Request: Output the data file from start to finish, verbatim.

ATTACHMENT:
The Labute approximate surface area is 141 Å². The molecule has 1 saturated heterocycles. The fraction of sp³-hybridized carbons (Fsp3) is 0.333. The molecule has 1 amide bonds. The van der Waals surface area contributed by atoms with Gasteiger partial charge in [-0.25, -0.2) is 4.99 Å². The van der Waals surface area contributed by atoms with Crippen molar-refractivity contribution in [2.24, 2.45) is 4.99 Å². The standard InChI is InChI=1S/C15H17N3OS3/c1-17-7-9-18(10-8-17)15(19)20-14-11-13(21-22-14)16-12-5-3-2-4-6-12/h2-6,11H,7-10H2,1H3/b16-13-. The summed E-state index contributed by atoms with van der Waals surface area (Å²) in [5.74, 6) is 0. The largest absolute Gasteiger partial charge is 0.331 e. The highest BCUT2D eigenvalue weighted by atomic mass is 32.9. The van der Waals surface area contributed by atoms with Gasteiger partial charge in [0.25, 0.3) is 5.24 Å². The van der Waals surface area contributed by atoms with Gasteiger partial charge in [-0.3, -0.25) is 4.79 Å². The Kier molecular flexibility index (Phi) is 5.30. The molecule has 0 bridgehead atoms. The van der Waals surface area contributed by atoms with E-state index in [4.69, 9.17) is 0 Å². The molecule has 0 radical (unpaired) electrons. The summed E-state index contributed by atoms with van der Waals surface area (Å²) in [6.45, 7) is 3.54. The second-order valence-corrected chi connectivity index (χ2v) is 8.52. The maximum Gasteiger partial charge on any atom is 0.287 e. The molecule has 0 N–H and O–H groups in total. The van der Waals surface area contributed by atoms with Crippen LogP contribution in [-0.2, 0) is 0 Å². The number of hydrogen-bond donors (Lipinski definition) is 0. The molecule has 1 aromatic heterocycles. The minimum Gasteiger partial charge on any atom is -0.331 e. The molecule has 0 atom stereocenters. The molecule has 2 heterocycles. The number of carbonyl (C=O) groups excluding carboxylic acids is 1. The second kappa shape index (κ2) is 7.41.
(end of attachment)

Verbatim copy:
The Labute approximate surface area is 141 Å². The molecule has 1 saturated heterocycles. The fraction of sp³-hybridized carbons (Fsp3) is 0.333. The molecule has 1 amide bonds. The van der Waals surface area contributed by atoms with Gasteiger partial charge in [-0.25, -0.2) is 4.99 Å². The van der Waals surface area contributed by atoms with Crippen molar-refractivity contribution in [2.24, 2.45) is 4.99 Å². The standard InChI is InChI=1S/C15H17N3OS3/c1-17-7-9-18(10-8-17)15(19)20-14-11-13(21-22-14)16-12-5-3-2-4-6-12/h2-6,11H,7-10H2,1H3/b16-13-. The summed E-state index contributed by atoms with van der Waals surface area (Å²) in [5.74, 6) is 0. The largest absolute Gasteiger partial charge is 0.331 e. The highest BCUT2D eigenvalue weighted by atomic mass is 32.9. The van der Waals surface area contributed by atoms with Gasteiger partial charge in [0.25, 0.3) is 5.24 Å². The van der Waals surface area contributed by atoms with Gasteiger partial charge in [-0.3, -0.25) is 4.79 Å². The Kier molecular flexibility index (Phi) is 5.30. The molecule has 0 bridgehead atoms. The van der Waals surface area contributed by atoms with E-state index in [4.69, 9.17) is 0 Å². The molecule has 0 radical (unpaired) electrons. The summed E-state index contributed by atoms with van der Waals surface area (Å²) in [6.45, 7) is 3.54. The second-order valence-corrected chi connectivity index (χ2v) is 8.52. The maximum Gasteiger partial charge on any atom is 0.287 e. The molecule has 0 N–H and O–H groups in total. The van der Waals surface area contributed by atoms with Crippen LogP contribution in [-0.2, 0) is 0 Å². The number of hydrogen-bond donors (Lipinski definition) is 0. The molecule has 1 aromatic heterocycles. The minimum Gasteiger partial charge on any atom is -0.331 e. The molecule has 0 atom stereocenters. The molecule has 2 heterocycles. The number of carbonyl (C=O) groups excluding carboxylic acids is 1. The second kappa shape index (κ2) is 7.41.